The best tool in the kit of the cinema of M. Night Shyamalan is his exquisite ear for a hook of high concept. I can imagine this writer/director plays like gangbusters in a bigwig Hollywood studio executive meeting, spinning very real old-fashioned gee-whiz storytelling gold for his captive audience. This one’s got a kid who sees dead people! This one’s about killer wind! This one’s about James McAvoy wearing slouchy sweaters and lisping! Pretty much every one of his films could be sold as an episode of a Twilight Zone type anthology program. It’s not explicitly the “twists” that he’s become so synonymous with, it’s his entire way of spitting yarns. They can be boiled down to their pitch swiftly and succinctly, for good and most decidedly for ill. After all, this is the man that came up with the idea “It’s five people trapped in an elevator, and one of them is the Devil.”
I’m not ragging on simplicity. Lean mean entertainment machines have their place in the world of movie-making, and when one of Shyamalan’s ideas land—like say that one about the kid who sees dead people—they plant their two feet on the floor and announce themselves proudly, and we all clap, happy to have been showmanshipped for two hours of our lives. Admirably, the man always swings for the fences. But it’s a dangerous high-wire game, more prone to spectacular goofiness than most, and Shyamalan’s latest flick Old (based off Frederick Peeters’s graphic novel Sandcastle) manages to straddle both sides of the Shyamalan equation. It’s got one foot on the floor and one foot turned up and crammed deep and desperately down its own throat at the exact same moment.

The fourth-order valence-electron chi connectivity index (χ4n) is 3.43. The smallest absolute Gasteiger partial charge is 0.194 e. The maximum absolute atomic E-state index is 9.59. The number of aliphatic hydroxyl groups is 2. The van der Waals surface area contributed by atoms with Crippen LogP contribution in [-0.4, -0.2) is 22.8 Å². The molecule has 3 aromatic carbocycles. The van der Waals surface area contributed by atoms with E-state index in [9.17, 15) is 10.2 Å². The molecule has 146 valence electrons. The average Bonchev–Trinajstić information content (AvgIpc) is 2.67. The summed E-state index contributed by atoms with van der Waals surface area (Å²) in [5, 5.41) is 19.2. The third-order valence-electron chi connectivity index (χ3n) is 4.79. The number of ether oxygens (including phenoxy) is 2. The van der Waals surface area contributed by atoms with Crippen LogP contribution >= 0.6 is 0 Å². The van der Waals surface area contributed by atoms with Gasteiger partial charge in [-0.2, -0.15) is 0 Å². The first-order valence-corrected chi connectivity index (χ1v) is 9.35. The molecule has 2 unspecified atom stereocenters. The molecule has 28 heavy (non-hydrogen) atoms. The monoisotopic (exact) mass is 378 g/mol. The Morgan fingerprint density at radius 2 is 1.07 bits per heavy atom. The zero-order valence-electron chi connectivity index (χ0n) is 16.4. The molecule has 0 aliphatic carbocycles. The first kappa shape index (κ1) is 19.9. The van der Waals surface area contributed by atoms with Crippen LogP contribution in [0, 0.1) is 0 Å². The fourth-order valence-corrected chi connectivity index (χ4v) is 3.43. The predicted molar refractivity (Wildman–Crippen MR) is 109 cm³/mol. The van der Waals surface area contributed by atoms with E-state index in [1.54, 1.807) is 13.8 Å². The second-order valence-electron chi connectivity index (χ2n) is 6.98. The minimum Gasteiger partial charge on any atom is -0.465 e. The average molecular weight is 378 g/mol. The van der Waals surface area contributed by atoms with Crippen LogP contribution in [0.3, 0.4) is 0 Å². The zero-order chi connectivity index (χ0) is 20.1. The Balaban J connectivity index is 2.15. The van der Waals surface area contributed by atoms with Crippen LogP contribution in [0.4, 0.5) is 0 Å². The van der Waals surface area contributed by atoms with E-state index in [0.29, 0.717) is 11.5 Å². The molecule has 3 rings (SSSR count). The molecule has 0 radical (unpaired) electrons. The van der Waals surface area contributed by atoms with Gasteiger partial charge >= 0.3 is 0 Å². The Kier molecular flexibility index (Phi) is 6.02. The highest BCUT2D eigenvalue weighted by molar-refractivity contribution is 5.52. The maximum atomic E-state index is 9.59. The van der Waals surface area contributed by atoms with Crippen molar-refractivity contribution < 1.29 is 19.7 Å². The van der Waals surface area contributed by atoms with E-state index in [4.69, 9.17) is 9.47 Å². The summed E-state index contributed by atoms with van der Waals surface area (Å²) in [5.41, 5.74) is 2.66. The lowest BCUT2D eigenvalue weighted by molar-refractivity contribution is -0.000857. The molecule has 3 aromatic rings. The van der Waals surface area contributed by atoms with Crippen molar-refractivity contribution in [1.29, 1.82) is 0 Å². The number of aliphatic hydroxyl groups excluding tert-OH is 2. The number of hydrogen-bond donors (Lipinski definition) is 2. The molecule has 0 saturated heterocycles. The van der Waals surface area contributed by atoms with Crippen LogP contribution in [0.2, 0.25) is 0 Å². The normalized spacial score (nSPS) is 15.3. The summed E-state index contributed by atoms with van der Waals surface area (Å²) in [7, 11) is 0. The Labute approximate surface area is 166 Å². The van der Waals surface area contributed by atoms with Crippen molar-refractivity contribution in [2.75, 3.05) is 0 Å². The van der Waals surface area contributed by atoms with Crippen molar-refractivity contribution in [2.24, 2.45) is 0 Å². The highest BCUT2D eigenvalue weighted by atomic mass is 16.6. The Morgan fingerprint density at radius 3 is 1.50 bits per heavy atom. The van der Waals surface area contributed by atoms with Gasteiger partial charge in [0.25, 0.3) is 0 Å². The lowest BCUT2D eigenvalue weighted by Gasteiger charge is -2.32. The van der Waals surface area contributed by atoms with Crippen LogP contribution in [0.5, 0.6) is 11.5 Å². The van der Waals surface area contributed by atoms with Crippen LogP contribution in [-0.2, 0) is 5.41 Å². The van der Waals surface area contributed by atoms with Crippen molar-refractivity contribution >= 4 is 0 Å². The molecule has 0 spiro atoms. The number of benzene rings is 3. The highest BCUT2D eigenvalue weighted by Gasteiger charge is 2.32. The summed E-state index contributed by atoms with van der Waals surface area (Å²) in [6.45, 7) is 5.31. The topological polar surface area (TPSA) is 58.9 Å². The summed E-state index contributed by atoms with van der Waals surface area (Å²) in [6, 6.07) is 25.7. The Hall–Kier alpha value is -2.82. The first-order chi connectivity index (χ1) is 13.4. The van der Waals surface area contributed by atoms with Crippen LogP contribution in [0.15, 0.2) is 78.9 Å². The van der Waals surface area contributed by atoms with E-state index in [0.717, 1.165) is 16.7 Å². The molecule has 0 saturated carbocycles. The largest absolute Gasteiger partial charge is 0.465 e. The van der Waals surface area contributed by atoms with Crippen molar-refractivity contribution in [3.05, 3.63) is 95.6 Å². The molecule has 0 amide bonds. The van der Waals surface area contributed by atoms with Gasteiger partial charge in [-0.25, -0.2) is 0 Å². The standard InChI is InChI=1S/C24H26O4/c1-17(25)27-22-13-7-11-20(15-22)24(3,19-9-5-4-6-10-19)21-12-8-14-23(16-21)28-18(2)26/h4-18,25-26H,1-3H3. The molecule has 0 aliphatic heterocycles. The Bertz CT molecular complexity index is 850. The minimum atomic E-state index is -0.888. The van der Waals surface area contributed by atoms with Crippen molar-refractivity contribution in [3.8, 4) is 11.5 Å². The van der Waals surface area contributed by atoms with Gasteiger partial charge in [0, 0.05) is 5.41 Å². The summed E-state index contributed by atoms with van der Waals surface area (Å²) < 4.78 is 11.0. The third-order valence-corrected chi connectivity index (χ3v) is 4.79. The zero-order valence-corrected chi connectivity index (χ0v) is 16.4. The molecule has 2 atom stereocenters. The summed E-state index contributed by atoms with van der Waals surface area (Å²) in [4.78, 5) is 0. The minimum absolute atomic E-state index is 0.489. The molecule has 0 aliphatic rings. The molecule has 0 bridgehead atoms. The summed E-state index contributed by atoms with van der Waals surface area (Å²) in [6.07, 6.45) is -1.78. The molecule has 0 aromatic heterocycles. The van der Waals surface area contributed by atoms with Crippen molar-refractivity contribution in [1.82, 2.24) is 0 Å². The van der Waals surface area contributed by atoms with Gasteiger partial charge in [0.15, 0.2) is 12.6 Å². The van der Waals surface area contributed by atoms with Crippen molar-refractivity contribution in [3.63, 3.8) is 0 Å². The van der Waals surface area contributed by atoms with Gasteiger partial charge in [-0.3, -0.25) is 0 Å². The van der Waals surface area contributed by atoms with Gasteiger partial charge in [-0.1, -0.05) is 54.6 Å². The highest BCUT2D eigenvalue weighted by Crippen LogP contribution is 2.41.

The second-best tool in the kit of the cinema of M. Night Shyamalan has always been casting. (Just think upon all the extremely talented actors who have worked with him across the years and blow your dang mind.) Old has got doozy after doozy in that department: Gael Garcia Bernal and Phantom Thread stunner Vicky Krieps play our main couple, who’ve brought their teenaged daughter and pre-teen son to a tropical resort (and alongside The White Lotus rich people are having a hell of a time at their fancy tropical resorts this summer) for some R&R. Other guests sunning include Rufus Sewell and Abbey Lee as a doctor and his trophy wife; Nikki Amuka-Bird and Ken Leung (whose presence can’t help but recall echoes of Lost in this precise nightmare-paradise context) as a therapist and nurse who embody ideas of Wellness; Aaron Pierre (recently seen on Barry Jenkins’ The Underground Railroad) playing a rapper improbably named Mid-sized Sedan. Oh and be forewarned that yet again Shyamalan himself shows up in a vital role because he cannot help himself.
And that’s before I even get into the parade of actors playing the children, an admission that brings us to the High Concept that Shyamalan’s got in store for us with Old, and with that I give you a big ol’ spoiler warning. I won’t get too deep into the thicket of it, but it’s impossible to talk about this movie without at least giving away as much as the trailer gave away, which is that this mysterious island that this gang of disparate folks have found themselves on has a beach where time works wonky, making everybody age rapidly to the tune of entire lives lived in the span of a day, give or take. The kids walk around a corner and they’re grown like snap.